HC Deb 01 November 1954 vol 532 cc35-153

3.42 p.m.

The Joint Parliamentary Secretary to the Ministry of Transport and Civil Aviation (Mr. Hugh Molson)

I beg to move, That this House takes note of the White Paper on the Railways Reorganisation Scheme presented to Parliament by the Minister of Transport and Civil Aviation (Command 9191). I rise to commend to the House Command Paper 9191 which contains the Railways Reorganisation Scheme of decentralisation. Under Section 16 of the Transport Act, 1953, the Commission is required to submit to the Minister a Scheme which is to be embodied in an Order approved by affirmative Resolution of both Houses of Parliament.

During the passage of the Act, many hon. Members on both sides of the House expressed great interest at this provision and desired to have an opportunity of influencing the Scheme when it was made. The Government accordingly promised that Parliament should have an opportunity of contributing both constructive and destructive criticisms. But, as a Statutory Instrument cannot be amended by the House, the Government promised that, in the first place, a White paper should be laid which could be debated fully. Before making the Order, therefore, my right hon. Friend will give full and careful consideration to all the suggestions which are made today on both sides of the House. If, therefore, we appear to be taking two bites at a cherry, it is so that there should be an opportunity for the House to influence the moulding of the Scheme.

It may be convenient if I begin by giving a brief historical account of how we have reached the present position. If I do so, I hope that it may become clear that there is no reason for any ideological difference between the two sides of the House as regards this Scheme. In August, 1914, there were no fewer than 123 railway companies in this country. During the war of 1914–18 the Government took control of all the railways and administered them as a single whole. After the Government control had been brought to an end, an Act was passed by this House in 1921 which grouped those 123 railway companies into four systems. During the years that followed there was even a further step in the direction of concentration. The four groups agreed to pool about 70 per cent. of their total resources and to redistribute their revenue among themselves upon agreed principles. When war broke out in 1939 the railways were again brought under Government control, and when that system was brought to an end in 1947, an Act was passed by the recent Government which provided for unification of the whole railway system and the vesting of it in public ownership.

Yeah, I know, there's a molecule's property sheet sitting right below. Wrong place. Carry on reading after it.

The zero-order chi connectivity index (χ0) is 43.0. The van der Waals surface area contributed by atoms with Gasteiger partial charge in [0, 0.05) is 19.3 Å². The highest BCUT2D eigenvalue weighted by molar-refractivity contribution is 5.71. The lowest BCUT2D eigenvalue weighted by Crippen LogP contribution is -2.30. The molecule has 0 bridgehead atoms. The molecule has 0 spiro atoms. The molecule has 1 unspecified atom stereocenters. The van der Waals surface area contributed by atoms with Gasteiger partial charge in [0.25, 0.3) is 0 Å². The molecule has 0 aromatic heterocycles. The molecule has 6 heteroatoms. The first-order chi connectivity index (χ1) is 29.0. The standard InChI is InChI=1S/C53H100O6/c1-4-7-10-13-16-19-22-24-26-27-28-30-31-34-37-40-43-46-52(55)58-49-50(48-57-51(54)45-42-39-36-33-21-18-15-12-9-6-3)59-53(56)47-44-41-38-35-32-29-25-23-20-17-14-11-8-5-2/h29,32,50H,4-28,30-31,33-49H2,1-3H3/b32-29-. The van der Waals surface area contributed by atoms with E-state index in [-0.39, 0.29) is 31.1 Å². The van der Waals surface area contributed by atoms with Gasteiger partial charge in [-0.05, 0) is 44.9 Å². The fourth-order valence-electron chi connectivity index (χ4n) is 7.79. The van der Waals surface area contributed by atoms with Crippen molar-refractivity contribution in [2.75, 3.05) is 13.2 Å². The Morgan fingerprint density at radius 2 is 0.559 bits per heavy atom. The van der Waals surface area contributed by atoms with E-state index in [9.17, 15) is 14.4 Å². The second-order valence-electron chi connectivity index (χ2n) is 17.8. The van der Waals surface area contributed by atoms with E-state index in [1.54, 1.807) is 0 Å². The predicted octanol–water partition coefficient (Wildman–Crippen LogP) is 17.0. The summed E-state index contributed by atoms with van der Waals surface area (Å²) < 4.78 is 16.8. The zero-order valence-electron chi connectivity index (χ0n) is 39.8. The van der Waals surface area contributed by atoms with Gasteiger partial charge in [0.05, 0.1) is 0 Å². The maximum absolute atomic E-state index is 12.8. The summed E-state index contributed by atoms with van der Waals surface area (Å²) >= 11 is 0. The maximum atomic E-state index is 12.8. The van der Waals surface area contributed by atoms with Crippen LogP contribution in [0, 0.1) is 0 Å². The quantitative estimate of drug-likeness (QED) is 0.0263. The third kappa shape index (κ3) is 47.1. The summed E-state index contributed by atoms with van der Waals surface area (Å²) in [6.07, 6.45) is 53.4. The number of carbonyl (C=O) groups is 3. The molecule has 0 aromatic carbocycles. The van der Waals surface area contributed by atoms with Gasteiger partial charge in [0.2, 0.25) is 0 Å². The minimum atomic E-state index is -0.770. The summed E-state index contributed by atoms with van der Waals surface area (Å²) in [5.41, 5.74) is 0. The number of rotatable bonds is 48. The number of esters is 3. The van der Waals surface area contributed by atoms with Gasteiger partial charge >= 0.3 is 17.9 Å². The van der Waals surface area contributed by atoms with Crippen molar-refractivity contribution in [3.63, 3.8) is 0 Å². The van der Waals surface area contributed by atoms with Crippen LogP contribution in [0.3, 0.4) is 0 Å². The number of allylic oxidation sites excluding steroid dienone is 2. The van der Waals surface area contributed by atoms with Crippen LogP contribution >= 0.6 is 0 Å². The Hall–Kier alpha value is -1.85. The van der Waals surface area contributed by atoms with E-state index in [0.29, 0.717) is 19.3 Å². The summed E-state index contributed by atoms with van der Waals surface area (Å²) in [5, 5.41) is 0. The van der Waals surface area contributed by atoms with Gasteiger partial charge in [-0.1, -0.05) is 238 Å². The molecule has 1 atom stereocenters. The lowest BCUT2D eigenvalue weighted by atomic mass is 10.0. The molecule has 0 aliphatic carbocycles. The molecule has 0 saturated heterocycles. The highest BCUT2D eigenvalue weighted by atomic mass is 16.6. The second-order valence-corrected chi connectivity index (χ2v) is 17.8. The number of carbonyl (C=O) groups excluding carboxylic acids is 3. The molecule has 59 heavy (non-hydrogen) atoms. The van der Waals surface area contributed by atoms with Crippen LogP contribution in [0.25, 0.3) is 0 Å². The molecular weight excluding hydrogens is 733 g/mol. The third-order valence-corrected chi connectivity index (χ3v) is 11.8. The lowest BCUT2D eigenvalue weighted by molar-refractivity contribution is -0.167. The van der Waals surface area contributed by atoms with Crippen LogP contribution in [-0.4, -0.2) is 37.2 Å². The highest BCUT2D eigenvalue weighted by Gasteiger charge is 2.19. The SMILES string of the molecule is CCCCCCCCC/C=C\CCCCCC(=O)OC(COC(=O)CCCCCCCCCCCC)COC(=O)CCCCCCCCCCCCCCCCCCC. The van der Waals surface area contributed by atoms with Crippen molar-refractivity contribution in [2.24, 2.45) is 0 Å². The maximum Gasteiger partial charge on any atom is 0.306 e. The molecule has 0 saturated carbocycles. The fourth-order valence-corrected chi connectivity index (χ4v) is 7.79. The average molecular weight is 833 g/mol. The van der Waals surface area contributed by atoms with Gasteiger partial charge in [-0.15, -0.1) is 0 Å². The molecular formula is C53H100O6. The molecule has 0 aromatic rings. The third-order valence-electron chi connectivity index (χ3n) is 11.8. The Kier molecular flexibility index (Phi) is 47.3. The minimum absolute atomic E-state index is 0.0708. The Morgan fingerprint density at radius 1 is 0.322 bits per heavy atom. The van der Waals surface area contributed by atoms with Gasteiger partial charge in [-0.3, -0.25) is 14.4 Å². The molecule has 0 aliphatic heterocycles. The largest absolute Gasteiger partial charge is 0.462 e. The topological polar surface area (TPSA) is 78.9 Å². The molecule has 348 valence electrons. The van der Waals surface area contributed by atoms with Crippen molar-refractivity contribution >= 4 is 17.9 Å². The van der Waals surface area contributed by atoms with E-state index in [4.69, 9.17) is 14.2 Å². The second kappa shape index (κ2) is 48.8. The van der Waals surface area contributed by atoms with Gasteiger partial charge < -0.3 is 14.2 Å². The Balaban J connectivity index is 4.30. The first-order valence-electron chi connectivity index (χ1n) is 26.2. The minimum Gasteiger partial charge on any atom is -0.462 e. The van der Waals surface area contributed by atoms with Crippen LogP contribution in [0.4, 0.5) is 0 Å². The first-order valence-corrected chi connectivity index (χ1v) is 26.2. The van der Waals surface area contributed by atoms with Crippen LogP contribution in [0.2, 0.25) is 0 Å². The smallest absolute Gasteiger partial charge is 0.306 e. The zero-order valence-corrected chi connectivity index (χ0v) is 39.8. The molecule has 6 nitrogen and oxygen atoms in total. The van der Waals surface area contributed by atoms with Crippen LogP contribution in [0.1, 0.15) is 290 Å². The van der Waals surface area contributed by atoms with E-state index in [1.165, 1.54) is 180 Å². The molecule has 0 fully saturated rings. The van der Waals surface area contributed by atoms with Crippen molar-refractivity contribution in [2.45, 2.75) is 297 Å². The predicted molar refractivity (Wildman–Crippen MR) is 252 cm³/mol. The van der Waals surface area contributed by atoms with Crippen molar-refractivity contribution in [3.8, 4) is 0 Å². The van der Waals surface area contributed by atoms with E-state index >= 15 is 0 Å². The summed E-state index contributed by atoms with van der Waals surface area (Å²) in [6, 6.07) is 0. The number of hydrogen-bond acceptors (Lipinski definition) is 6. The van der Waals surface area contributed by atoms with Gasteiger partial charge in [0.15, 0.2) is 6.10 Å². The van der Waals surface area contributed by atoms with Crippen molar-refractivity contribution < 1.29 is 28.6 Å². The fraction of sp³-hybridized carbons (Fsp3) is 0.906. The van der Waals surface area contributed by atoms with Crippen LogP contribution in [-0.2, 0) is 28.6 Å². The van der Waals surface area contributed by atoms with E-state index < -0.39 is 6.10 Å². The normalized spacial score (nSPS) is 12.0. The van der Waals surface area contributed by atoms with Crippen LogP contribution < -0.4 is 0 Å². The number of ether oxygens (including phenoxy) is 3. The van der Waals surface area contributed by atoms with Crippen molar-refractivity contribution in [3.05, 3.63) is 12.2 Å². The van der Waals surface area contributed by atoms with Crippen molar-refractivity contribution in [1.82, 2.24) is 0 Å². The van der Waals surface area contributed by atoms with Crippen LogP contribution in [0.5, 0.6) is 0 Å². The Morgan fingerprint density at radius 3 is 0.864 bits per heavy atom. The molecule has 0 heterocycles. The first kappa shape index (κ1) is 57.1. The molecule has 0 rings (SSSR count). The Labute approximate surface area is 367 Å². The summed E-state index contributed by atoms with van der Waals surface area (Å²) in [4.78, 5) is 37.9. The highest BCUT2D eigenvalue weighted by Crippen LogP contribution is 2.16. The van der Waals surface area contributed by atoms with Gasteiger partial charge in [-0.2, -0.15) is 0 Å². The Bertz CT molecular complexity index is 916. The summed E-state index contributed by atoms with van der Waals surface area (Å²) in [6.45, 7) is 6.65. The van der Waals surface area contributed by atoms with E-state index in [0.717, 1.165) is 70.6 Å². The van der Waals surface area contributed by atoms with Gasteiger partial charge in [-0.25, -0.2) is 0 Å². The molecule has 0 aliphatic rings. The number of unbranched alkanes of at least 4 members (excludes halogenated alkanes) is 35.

I think it will be agreed generally that modern concentration brings with it certain problems arising from mere size. It tends to divorce the workers from those who control them, and it makes for a certain rigidity which is extremely undesirable. In bringing forward this Scheme we are trying to give effect to what the Prime Minister announced last year was the policy of the Government. My right hon. Friend said: We abhor the fallacy…of nationalisation for nationalisation's sake. But where we are preserving it, as in the coal mines, the railways, air traffic, gas and electricity, we have done and are doing our utmost to make a success of it, even though this may somewhat mar the symmetry of party recrimination."—[OFFICIAL. REPORT, 3rd November, 1953; Vol. 520, c. 23.] When the new nationalisation scheme came into operation, the control of the railways was vested in the Railway Executive. This was almost entirely a functional body and the members of that Executive, most of whom were technical men, were responsible for the control of specialised departments of the railways from the top to the bottom. It may very well have been necessary, in order to effect a complete unification of four different railway systems, and to obtain the advantages of economies, for the administration to begin by being highly centralised and in the hands of technicians. Quite soon, however, the Railway Executive came to feel that the organisation which it was administering would be too centralised to be a permanently satisfactory system.

Some time before 1951 the Railway Executive had appointed chief regional officers who were responsible for the administration of all departments in the six regions which they set up. The British Transport Commission came to very much the same conclusion shortly afterwards. Early in 1951, and before the change of Government, the Transport Commission had come to the conclusion that a further substantial measure of devolution was necessary.